Reviews

The rise of Vladimir Putin is under the spotlight in the chilling Putin’s Witnesses

On the ground at the Adelaide Film Festival, critic Blake Howard reviews a chilling new documentary about the presidency of Vladimir Putin, from a director who once considered himself one of Putin’s earliest supporters.

Putin’s Witnesses opens with home video. We watch a family experiencing the turn of the 21st Century. The President of the Russian Federation, Boris Yeltsin, addresses the nation for his New Year’s Eve message and unexpectedly resigns. This surprising turn of events initiates the custodianship of the Presidency from then Yeltsin protege Vladimir Putin.

Filmmaker Vitaly Mansky captures the raw, instinctive feelings of his family that this action is about to trigger a slide back to autocracy and that the world is about to be afraid of Russia again.

Who is Vitaly Mansky? Mansky is a self-exiled documentary filmmaker of the Russian Federation at the turn of the 21st century. Cataloguing events from inside the Kremlin from December 31, 1999, Mansky originally produced a state-sponsored documentary shown on Russian television, which gave a behind the scenes view of Putin’s early days in office.

Putin’s Witnesses is Mansky quietly interrogating (through the means of eerily quiet and cold voice-over narration) his earlier film, with the additions of lengthy behind the scenes moments that were left on the cutting room floor. He probes how the Putin who assumed power in the year 2000 could have transitioned into the dictator that we know today. Mansky is as much interrogating his own culpability, reinforcing Putin’s propaganda as the culpability of the Russian people.

This startlingly candid film features Yeltsin’s role in the succession, Putin’s early (and hopeful) aspirations in the job and final President of the Soviet Union, Mikhail Gorbachev’s, essential excommunication from Russian political life. Despite the grainy and ugly video footage, there’s a Shakespearian gravitas to the participants. Putin’s calculations, gently leading the discourse from the importance of the rights of the people to the strengths of the state continue to echo across the globe to this day.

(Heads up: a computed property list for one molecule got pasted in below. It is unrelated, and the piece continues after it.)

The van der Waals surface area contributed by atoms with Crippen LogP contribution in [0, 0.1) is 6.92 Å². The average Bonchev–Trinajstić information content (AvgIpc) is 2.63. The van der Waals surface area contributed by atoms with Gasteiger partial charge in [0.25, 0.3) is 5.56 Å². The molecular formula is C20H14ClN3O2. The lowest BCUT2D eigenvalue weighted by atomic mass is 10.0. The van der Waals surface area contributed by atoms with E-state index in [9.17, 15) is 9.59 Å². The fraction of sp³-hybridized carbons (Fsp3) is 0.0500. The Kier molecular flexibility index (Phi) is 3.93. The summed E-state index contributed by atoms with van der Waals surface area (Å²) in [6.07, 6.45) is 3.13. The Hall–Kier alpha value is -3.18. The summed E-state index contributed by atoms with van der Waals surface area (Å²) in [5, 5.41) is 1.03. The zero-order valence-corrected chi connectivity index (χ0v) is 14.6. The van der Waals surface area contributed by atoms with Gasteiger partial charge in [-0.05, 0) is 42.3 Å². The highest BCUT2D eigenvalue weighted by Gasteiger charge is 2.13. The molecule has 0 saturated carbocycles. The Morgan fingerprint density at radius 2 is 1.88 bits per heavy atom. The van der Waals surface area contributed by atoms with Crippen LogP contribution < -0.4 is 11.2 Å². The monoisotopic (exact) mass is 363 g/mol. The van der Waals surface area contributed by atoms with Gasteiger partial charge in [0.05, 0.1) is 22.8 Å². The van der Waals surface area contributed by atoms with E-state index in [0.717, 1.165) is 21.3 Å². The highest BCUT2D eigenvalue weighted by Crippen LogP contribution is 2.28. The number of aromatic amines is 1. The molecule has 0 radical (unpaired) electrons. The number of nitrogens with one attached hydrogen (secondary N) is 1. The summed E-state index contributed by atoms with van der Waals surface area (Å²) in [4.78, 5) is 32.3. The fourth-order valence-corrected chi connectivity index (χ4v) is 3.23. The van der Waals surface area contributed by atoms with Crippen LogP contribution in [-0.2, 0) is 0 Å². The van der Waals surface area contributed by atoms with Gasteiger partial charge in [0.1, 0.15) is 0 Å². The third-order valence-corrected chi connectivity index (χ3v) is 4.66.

Yeltsin is a tragic figure here. He’s the architect of what has become known as operation “successor,” so that he could give Putin the opportunity to have three months in the role of President before the election to demonstrate that he was the man for the job. We learn that, via a slip of the tongue, Yeltsin reviewed twenty candidates before settling on Putin and groomed him for the leadership.

Yeltsin took deep pride in Putin’s emphatic election victory. From his decadent retirement in his family home, this titan is now a patient grandfather who’ll allow his speeches to be interrupted by his grandson. In only a year, watch the transformation as Yeltsin’s face becomes lined with regret; he’s reading the signs that we’re all too familiar with. He even goes as far to describe Putin’s Soviet leanings as the disdainful “reddish.”

In one of the most potent scenes in the film, Mansky shows the jubilant (in Russian terms) victory scenes in Putin’s party rooms. As we’re scanning through the overjoyed political campaigners, Mansky begins to outline the fate of the key players. Today almost all of them have transitioned to Putin’s opposition, been exiled or imprisoned or are dead. Russian filmmakers like Mansky making documentary films that so directly engage with the inherent corruption of those people in power fills this critic with both dread and admiration.



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